Why employers are yet to suss out Generation Y

They want work life balance, but not at the expense of a good salary

Younger employees are more likely to value loyalty than you think.

With a growing economy and job creation on the up, there are increasing opportunities for young people to get onto – and climb – the career ladder.
But just because career prospects are looking positive, that doesn’t mean that it’s business as usual for hiring and growing talent. Our recent research shows that traditional career routes towards management roles may not be as appealing to Generation Y as employers think. To get both the best from a Gen Y workforce and to ensure that there is not a shortage of talented managers in the future, employers should revisit the following myths:

Gen Y wants to lead

A fifth of employers think Gen Y’s main ambition is to lead their own team. Yet our research, split into categories of 18 to 24-year olds and 25 to 34-year olds, found that a balanced life and a sense of fulfilment ranked far higher on both groups’ long-term priority lists. This doesn’t mean that Gen Y don’t want to be leaders, but employers should recognise what else is important to them.

Different ages want different things

It might be surprising, but the long-term priorities and ambitions of the two groups we surveyed were exactly the same, with both identifying “earning a great salary,” “being totally fulfilled and happy in my work,” and “to have achieved a great work life balance” as priorities. Employers may be wrongly assuming that younger team members are motivated in completely different ways to those in older age brackets.

Younger employees are less loyal

Just 3 per cent of employers would associate loyalty with 18 to 24-year olds, but 26 per cent say that 25 to 34-year olds are likely to be loyal. Conversely, 64 per cent of 18 to 24-year old employees think it is important to be loyal to their employer, compared to 56 per cent of 25 to 34-year olds. There’s a risk that employers are not recognising how committed Gen Y are to their businesses. If employees don’t feel like this commitment is recognised, they may look for opportunities elsewhere.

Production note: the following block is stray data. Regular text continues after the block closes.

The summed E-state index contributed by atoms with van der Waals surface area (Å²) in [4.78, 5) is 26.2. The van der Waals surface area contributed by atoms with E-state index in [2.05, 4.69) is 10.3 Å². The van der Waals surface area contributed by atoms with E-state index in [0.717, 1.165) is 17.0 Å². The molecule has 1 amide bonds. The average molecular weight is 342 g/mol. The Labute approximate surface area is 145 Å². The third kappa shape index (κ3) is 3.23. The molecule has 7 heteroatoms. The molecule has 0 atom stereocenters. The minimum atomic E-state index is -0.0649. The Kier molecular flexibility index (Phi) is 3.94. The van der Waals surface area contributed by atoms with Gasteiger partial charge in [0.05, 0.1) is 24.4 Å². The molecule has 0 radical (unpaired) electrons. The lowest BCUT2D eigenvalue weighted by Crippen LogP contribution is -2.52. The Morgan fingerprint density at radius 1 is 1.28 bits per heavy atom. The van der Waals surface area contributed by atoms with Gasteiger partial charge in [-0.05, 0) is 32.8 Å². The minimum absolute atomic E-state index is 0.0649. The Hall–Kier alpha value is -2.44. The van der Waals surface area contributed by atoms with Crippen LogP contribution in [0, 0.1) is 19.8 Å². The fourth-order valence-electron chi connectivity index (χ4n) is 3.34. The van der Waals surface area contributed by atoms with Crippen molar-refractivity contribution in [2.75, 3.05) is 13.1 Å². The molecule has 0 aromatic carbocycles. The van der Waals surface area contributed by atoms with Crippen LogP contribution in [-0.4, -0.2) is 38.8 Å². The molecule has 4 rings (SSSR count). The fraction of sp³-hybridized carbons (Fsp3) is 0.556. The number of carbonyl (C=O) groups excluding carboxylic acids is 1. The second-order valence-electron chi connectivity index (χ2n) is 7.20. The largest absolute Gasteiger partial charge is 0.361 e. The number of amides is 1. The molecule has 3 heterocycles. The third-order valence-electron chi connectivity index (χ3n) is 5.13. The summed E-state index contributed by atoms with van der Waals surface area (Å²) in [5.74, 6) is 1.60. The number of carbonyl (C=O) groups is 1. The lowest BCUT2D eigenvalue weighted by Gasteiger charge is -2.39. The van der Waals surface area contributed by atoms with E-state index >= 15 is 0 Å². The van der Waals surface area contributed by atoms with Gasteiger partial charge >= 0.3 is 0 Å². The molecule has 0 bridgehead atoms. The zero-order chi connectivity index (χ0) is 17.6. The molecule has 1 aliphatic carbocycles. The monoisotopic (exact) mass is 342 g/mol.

Work life balance is for those with families

Achieving a work life balance isn’t only an aspiration for those with children. Our research found that Gen Y also think it’s important, even if they are just starting out in their career. But this balance may mean something different, and it’s worthwhile having regular career conversations to identify what’s important to younger workers.

Company values aren’t important

Far from securing “any old job” in a competitive market, company values are more important to Gen Y employees than employers think. They are discerning when it comes to choosing where they want to work, and how loyal and committed they want to be.
Overall, the research shows that 18 to 34-year olds have a very broad list of things they care about when choosing a job and developing their career – and these may not be fully recognised by management. While salary and progression will never stop being important, Gen Y also needs to be listened to. Otherwise, organisations could be investing time and energy in initiatives that don’t connect or resonate. And that can have serious long-term business consequences.
Bev White is managing director of Penna Career Services.

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